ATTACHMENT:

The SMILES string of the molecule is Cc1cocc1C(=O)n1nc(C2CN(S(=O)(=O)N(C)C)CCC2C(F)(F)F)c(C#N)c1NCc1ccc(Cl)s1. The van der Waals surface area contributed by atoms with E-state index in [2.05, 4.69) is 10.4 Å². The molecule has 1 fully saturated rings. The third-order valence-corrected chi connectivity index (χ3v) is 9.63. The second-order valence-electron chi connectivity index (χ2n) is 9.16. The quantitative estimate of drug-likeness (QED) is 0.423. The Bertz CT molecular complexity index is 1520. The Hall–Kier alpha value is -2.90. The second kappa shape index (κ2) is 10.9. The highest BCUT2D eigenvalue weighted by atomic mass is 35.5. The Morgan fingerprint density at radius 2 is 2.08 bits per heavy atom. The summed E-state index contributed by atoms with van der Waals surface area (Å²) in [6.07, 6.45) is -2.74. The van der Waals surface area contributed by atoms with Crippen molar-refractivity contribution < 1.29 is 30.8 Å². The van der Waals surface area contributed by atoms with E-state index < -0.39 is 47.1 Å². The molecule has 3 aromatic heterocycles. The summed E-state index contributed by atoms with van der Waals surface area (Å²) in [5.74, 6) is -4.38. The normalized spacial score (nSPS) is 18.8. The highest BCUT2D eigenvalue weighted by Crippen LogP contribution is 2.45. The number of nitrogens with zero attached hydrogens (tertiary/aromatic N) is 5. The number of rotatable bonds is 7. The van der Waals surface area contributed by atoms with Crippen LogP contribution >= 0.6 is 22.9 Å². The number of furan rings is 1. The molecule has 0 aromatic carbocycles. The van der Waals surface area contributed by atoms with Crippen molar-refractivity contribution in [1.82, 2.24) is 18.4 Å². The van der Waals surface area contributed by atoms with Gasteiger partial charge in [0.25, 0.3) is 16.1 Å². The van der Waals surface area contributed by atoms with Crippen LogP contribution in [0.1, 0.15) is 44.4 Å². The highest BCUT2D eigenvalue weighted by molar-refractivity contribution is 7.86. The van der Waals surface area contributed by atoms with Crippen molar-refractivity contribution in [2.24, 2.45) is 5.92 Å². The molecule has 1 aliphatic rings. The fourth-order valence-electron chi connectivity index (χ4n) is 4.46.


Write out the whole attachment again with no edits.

The SMILES string of the molecule is Cc1cocc1C(=O)n1nc(C2CN(S(=O)(=O)N(C)C)CCC2C(F)(F)F)c(C#N)c1NCc1ccc(Cl)s1. The van der Waals surface area contributed by atoms with E-state index in [2.05, 4.69) is 10.4 Å². The molecule has 1 fully saturated rings. The third-order valence-corrected chi connectivity index (χ3v) is 9.63. The second-order valence-electron chi connectivity index (χ2n) is 9.16. The quantitative estimate of drug-likeness (QED) is 0.423. The Bertz CT molecular complexity index is 1520. The Hall–Kier alpha value is -2.90. The second kappa shape index (κ2) is 10.9. The highest BCUT2D eigenvalue weighted by atomic mass is 35.5. The Morgan fingerprint density at radius 2 is 2.08 bits per heavy atom. The summed E-state index contributed by atoms with van der Waals surface area (Å²) in [6.07, 6.45) is -2.74. The van der Waals surface area contributed by atoms with Crippen molar-refractivity contribution < 1.29 is 30.8 Å². The van der Waals surface area contributed by atoms with E-state index < -0.39 is 47.1 Å². The molecule has 3 aromatic heterocycles. The summed E-state index contributed by atoms with van der Waals surface area (Å²) in [5.74, 6) is -4.38. The normalized spacial score (nSPS) is 18.8. The highest BCUT2D eigenvalue weighted by Crippen LogP contribution is 2.45. The number of nitrogens with zero attached hydrogens (tertiary/aromatic N) is 5. The number of rotatable bonds is 7. The van der Waals surface area contributed by atoms with Crippen LogP contribution >= 0.6 is 22.9 Å². The number of furan rings is 1. The molecule has 0 aromatic carbocycles. The van der Waals surface area contributed by atoms with Crippen molar-refractivity contribution in [1.82, 2.24) is 18.4 Å². The van der Waals surface area contributed by atoms with Gasteiger partial charge in [0.25, 0.3) is 16.1 Å². The van der Waals surface area contributed by atoms with Crippen LogP contribution in [0.1, 0.15) is 44.4 Å². The highest BCUT2D eigenvalue weighted by molar-refractivity contribution is 7.86. The van der Waals surface area contributed by atoms with Crippen molar-refractivity contribution in [2.24, 2.45) is 5.92 Å². The molecule has 1 aliphatic rings. The fourth-order valence-electron chi connectivity index (χ4n) is 4.46.